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Extending ISO 21500 Guidance Standard to Manage Benefits

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Extending ISO 21500 Guidance Standard to Manage Benefits. ISO 21500:2012, Guidance on Project Management, is an international standard developed by the International Organization for Standardization, or ISO starting in 2007 and released in 2012. It was intended to provide generic guidance, explain core principles and what constitutes good practice in project management.

The purpose of this article is to know how to manage benefits as depicted in the figure below from the ISO 21500 Guidance Standard.

iso 21500 framework

In order to be sure that the project is going to be a success, there needs to be a clear link between the things the project will deliver and the benefits this will enable. The project business case defines the expectations the business has: ‘why’ the business needs the project to be delivered. We should detail the following:

  • ‘What’ exact benefits will be delivered.
  • ‘When’ and ‘how’ benefits will be delivered.
  • ‘What’ needs to change within the business in order to support the benefits and how sustainability is measured.

The benefits management lifecycle has the following stages:

  • Benefits concept:
    • Linking the project to the business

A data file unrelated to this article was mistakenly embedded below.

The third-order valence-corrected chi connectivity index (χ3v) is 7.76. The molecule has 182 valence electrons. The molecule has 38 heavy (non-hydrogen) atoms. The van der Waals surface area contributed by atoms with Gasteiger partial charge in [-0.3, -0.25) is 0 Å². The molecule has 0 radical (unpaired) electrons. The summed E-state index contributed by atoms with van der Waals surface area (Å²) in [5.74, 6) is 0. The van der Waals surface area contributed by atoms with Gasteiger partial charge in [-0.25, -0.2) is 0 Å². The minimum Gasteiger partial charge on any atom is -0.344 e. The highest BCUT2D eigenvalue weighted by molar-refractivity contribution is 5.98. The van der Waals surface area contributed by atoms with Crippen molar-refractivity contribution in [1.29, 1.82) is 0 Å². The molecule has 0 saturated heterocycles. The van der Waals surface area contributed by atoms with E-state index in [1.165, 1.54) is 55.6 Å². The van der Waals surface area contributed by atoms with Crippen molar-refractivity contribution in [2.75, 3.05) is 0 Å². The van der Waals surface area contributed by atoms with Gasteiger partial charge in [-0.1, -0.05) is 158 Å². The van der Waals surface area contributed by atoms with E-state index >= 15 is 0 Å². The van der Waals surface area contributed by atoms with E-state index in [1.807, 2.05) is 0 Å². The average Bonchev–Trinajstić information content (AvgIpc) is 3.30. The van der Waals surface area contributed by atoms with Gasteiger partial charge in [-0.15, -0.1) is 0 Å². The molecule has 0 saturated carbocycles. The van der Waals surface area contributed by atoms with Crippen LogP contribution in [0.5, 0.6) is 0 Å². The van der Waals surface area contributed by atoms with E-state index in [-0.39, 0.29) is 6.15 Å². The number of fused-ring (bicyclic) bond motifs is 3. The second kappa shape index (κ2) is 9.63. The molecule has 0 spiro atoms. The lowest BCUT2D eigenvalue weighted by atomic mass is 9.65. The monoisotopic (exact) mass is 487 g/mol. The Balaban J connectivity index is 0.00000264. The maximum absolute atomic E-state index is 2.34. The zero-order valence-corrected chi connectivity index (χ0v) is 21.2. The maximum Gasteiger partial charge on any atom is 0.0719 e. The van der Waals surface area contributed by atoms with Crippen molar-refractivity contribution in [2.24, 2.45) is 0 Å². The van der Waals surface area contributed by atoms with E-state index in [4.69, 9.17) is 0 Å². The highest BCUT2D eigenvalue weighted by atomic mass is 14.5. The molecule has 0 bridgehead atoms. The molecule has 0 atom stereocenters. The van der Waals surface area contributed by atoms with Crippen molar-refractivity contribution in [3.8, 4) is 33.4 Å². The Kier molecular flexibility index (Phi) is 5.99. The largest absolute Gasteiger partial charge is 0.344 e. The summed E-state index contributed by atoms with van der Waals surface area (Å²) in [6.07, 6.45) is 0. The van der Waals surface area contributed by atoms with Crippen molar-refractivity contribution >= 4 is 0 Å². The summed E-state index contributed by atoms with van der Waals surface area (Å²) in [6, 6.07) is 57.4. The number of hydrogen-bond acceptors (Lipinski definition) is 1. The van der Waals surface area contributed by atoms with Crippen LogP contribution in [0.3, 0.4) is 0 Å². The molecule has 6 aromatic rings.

• Knowing ‘why’ the project is needed by the business
  • Benefits management:
    • Linking the benefits required to the scope Defined
    • Knowing ‘what’ has to be delivered and ‘how’ it will be Delivered
  • Benefits Realization
    • Tracking benefits delivery following project delivery
    • Knowing ‘what’ has been delivered and that it matches the ‘why’

Business case

In terms of benefits management, the business case represents the first stage in the benefits management lifecycle as it defines the broad benefits concept which the project needs to align to. The benefits concept shows how the project definition links with both the project cost/benefits analysis as well as the organizational strategy. This analysis ensures that there is a robust rationale for the project: ‘why’ it is needed by the business.

Benefits specification

During the early definition stages of a project there will be work completed which links specific areas of project scope to specific benefits, based on achieving the agreed benefits concept. This work can then be used to define specific benefit metrics.

  • Project scope = improve internal processes for external expenditure.
  • Benefit concept = controlled expenditure.

Benefits realization planning

Once the benefits have been fully specified there needs to be a plan for their delivery. This plan should answer all the following questions:

  • Are there baseline and target measures for all identified benefits metrics?
  • Who is responsible for each individual metric?
  • How will they track realization of the benefit to the agreed target level?
  • What part of the project will enable the benefit to be delivered?

There is usually a need for a collation of all benefits definition work completed to date, as well as some additional planning work to ensure that the benefits can be realistically realized.

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